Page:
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Voice: Arizona setting good exemple for California

August 01, 2001

Last year, California's government spent more as a percentage of family incomes than ever in its history. Now that Gov. Davis has signed a record-shattering $103 billion budget that increases the current sales tax by $1.2 billion, it might be a good time to ask what Californians are entitled to expect in return.

One in Imperial County need only look across the state line at Arizona to see what a difference good government makes.

The Grand Canyon State occupies the most desolate real estate in the Western Hemisphere yet has ample water supplies. It suffers blistering summer heat and yet has no electricity shortage. In the last decade its population has grown three times faster than California's and yet there is abundant housing at every income level and one of the best road systems in the country.

Arizona spends much less for its schools per student, but significantly outperforms California in every measure of academic achievement.


Arizona's state government spends $1,800 per person from all funds. California now spends over $3,000 per person. If this were Arizona's budget — adjusting for all the population differences — it would come to $61 billion, $42 billion less than the budget Gray Davis just enthusiastically approved.

California once enjoyed good government, too. In 1966, the Golden State had embarked upon the greatest period of road building in its history. Young families could find the homes of their dreams at affordable prices. The state water project promised the greening of California. New hydroelectric dams and nuclear power facilities pointed toward an era of cheap, clean and abundant electricity. California boasted the finest university system in the country and one of the finest public school systems. That year, California spent $1,300 per person (adjusted for inflation).

What accounts for the difference? Is it because Proposition 13 decimated local budgets, shifting funding to Sacramento? No, Arizona actually spends less per capita at the local level than California. Arizona's property tax is capped at precisely the same 1 percent rate as California's Proposition 13.

Nor can it be explained by shifting educational funding. In 1966, California spent $3,000 per student from all sources (adjusted for inflation). Today it spends over $9,000 per student from all sources, including $5,600 from the general fund alone.

The conclusion is inescapable: Davis is spending twice what he should — and spending it badly. Critical infrastructure projects like highways and dams have been plundered for social welfare programs. Davis cut general fund support for transportation by $1.3 billion while welfare spending ballooned.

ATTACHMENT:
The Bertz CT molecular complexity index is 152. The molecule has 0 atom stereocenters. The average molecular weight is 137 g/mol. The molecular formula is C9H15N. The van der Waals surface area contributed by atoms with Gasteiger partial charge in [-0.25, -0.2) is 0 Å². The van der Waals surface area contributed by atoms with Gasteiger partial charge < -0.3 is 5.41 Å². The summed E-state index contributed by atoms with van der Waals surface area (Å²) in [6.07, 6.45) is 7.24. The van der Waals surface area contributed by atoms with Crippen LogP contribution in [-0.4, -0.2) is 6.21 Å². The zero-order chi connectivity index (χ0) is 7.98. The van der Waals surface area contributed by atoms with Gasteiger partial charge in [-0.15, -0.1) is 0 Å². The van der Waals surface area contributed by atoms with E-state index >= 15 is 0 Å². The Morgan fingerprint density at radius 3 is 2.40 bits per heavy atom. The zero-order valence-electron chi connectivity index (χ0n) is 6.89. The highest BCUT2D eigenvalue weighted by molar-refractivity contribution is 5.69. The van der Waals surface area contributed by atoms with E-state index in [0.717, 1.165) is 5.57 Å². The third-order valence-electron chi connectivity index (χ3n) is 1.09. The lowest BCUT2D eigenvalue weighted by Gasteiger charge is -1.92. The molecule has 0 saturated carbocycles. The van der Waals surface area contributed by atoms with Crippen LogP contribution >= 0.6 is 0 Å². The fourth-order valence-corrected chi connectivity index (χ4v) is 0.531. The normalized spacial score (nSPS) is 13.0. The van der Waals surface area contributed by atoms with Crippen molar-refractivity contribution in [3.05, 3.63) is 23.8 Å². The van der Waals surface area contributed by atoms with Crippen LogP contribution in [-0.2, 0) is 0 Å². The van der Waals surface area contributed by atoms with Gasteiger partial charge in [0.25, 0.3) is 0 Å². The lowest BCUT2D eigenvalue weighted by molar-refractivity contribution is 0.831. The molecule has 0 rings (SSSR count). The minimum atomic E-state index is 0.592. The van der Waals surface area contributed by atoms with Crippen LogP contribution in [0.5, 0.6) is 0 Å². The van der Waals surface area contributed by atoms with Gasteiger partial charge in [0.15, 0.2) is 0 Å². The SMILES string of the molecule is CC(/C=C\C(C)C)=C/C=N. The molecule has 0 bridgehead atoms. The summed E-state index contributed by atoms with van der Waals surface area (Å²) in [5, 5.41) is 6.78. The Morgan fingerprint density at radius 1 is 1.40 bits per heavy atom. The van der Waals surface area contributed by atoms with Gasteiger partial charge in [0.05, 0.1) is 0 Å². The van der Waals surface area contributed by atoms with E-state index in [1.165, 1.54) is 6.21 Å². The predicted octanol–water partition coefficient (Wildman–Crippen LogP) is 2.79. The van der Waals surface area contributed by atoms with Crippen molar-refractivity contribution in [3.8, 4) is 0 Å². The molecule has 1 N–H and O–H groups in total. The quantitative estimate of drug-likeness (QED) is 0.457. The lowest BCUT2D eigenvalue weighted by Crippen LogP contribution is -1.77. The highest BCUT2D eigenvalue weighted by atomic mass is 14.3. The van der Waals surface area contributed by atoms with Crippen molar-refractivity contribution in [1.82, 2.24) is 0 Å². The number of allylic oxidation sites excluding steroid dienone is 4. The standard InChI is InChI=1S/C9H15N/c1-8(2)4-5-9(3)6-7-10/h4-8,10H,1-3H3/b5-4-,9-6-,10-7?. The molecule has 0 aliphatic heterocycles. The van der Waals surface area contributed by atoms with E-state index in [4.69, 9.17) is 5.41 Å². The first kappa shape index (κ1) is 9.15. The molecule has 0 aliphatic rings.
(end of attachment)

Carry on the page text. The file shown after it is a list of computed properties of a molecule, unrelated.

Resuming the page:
A well-run state creates an economic and political environment that attracts private investment necessary for critical support systems like housing and power plants. California's hostile policies have sent investment capital fleeing, requiring huge commitments of public resources to replace it. For the past two decades, for example, government has limited new home construction to half of what is needed to meet demand.

Meanwhile, the state budget has become a grab-bag for political pork projects that exclusively benefit one community at the expense of others as the state' legislators subordinate the state's common good to deliver as many local goodies as they can filch from the state treasury.

From 1994 to 1998 — supposedly the boom years for California's economy — the gross state product increased 16 percent. In the same period Arizona's grew 27 percent. It is becoming painfully clear despite record spending, California's government can no longer provide a decent road system, an adequate water or electrical system or a functional school system.

It has accomplished one thing worthy of note. According to the census, it has convinced millions of people California is a less desirable place to live, work and raise families than the Arizona desert.

Who says California's state government can't produce results?


Thousand Oaks

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